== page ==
Imagine yourself again as an energetic being. Your thousands of arms stretch out to grasp the strings of thousands of balloons. Each balloon represents an agreement, and contains an energetic picture of the agreement. Some of these balloons you can see. Some you catch glimpses of when you turn your head. Others are behind you, or below the range of your gaze. Some you simply refuse to see. Whether known or hidden, your agreement balloons orchestrate how you will react to your surroundings and experiences. Every perception you have is through one of these balloon filters. They create your experience of the world. They give you a sense of safety from the unknown.
Now imagine what it would feel like to open every hand and release all of your balloons. For many people there is a feeling of immediate panic, and a frantic grabbing at their balloons. Other people feel a deep sense of freedom when they imagine opening their hands, but then unless the root cause is healed, they will soon be unconsciously grasping at balloons again.
These energetic hands exist because we believe we are not enough exactly as we are. We look outside of ourselves and say, "If I dress like Sally people will like me, too. If I never make a mistake, my parents will love me. Mistakes are bad." When you make an agreement, you hand yourself a balloon and say "Here, hold this, it will keep you safe. Here, hold this because Daddy said to. Here, hold this because that person over there is holding one just like it."
So tightly do we grasp our new balloons, that we soon forget why we are holding them. We begin to identify ourselves with them. It soon appears that our very personality is woven in with the strings of our agreements. When we begin to untangle the web of our self-image and beliefs, we see many sources.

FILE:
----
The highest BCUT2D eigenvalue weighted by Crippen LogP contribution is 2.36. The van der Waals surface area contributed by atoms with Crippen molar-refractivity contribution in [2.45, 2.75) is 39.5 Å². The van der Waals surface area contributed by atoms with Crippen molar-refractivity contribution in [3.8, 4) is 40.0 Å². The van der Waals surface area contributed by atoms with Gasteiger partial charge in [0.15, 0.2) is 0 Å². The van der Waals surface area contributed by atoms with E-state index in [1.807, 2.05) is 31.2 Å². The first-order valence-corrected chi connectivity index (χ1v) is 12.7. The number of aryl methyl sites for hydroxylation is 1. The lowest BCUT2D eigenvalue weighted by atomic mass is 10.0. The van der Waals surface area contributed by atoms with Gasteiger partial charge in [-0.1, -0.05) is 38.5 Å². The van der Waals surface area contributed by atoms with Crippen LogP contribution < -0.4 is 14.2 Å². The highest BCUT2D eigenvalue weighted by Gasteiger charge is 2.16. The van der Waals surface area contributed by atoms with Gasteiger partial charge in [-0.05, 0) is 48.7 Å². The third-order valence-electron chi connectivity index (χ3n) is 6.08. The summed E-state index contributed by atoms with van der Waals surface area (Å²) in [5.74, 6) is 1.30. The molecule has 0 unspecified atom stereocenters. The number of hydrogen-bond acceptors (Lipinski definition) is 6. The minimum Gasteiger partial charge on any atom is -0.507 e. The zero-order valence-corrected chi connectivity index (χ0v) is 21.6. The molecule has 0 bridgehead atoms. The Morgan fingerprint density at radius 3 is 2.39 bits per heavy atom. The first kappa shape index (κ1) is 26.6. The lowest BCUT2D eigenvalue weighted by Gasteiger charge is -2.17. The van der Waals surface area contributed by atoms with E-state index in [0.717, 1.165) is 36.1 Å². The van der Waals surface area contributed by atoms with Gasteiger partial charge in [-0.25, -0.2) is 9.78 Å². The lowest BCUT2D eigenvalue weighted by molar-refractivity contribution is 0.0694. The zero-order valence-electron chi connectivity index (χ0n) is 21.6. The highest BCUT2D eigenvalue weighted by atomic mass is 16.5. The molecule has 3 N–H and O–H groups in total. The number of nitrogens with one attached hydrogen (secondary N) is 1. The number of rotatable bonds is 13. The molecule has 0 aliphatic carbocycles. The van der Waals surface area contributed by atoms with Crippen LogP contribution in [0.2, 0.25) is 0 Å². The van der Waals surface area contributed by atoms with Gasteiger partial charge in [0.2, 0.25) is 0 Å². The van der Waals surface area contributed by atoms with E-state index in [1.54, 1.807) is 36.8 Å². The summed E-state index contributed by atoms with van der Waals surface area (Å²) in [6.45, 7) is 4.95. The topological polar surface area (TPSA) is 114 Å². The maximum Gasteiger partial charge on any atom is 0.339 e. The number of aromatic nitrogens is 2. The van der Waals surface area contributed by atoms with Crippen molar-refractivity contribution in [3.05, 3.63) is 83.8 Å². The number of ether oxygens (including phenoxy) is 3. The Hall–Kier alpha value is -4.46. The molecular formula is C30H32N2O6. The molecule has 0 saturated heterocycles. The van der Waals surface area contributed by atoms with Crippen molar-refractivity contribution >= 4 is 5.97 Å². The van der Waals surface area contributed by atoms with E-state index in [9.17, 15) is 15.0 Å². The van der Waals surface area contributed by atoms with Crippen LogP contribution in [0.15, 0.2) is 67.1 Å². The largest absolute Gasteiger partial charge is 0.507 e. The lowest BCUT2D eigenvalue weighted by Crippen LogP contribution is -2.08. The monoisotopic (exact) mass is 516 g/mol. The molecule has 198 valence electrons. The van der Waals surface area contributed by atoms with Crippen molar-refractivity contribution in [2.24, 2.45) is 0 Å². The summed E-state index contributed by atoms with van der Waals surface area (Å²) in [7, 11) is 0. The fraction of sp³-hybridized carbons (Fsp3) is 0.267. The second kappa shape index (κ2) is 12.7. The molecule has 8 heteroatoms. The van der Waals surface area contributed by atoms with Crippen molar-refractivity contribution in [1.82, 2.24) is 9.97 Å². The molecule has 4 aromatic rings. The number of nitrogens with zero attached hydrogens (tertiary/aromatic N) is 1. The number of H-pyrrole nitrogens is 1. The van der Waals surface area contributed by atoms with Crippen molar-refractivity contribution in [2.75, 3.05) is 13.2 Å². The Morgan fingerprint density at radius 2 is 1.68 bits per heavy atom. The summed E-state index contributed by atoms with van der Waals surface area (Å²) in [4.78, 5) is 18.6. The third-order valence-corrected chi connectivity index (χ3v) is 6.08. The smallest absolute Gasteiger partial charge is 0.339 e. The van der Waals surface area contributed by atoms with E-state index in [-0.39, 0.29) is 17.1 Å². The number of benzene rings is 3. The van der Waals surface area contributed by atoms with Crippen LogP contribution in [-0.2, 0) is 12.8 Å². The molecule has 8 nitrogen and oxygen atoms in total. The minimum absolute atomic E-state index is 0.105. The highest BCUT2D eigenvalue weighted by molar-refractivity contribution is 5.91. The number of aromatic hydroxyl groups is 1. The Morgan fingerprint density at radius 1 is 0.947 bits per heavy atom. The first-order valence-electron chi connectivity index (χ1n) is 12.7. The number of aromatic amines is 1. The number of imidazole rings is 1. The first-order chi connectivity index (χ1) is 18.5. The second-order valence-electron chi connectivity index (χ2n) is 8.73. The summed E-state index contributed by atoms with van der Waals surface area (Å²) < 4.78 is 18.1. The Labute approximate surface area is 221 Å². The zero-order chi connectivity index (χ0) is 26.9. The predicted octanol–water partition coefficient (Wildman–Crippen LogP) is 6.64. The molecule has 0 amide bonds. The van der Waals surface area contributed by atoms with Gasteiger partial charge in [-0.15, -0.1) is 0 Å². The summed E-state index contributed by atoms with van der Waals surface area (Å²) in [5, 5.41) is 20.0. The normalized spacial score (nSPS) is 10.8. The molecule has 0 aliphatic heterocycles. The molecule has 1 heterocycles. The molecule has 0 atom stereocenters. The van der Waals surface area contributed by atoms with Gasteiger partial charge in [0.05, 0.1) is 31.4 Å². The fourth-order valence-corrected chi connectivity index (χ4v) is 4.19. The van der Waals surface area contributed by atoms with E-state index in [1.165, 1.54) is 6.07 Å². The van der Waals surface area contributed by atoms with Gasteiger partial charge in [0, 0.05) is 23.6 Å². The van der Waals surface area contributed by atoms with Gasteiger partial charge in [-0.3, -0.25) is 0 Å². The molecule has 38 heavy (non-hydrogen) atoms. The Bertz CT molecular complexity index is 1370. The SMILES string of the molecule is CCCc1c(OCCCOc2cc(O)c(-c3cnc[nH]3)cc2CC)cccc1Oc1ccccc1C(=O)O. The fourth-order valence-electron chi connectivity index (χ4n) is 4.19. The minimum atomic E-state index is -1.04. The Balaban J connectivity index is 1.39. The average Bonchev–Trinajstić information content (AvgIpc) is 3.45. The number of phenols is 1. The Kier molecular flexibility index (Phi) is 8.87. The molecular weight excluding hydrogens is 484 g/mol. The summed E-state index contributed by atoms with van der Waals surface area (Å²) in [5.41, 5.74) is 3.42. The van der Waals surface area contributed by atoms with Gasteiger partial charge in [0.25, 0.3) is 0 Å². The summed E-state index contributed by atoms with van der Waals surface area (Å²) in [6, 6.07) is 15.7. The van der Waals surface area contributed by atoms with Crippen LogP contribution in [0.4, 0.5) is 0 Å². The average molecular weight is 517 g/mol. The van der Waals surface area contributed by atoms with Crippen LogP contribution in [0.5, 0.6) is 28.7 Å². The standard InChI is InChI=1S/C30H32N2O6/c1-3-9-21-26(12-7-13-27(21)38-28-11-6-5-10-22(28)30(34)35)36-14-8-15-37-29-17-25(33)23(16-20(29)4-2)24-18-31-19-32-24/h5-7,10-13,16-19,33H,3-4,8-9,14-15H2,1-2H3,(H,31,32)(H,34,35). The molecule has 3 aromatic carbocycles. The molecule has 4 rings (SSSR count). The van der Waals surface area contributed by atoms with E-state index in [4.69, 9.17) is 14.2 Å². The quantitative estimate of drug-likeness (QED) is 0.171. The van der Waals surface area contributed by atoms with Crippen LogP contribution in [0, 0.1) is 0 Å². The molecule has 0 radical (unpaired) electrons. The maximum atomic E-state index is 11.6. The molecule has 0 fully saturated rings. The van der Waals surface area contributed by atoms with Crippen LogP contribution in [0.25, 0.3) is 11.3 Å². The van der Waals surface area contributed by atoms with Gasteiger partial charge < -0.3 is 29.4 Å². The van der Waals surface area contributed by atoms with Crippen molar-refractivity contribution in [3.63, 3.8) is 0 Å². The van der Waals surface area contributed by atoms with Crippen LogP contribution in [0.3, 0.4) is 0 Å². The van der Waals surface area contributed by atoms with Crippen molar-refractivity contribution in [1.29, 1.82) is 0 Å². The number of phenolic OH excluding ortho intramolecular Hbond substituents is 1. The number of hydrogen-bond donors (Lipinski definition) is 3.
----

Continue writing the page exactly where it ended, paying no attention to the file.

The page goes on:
The source of some agreements is common sense and important domestication: "I will share the food at dinner. I will not touch people's genitals unless invited to. I will not harm animals or humans. I will not push peas up my nose." This type of agreement helps us to live comfortably with others, and with ourselves.
The sources of many other agreements are unconscious signals between us and our parents, teachers, caretakers, or elders. We may carry beliefs that our parents carried, which we inherited energetically and unconsciously. You see that your mother is angry with men, and so you also take on that balloon. Your great, great grandparents were traumatized when forced to leave their community and homeland, and you unknowingly carry this trauma.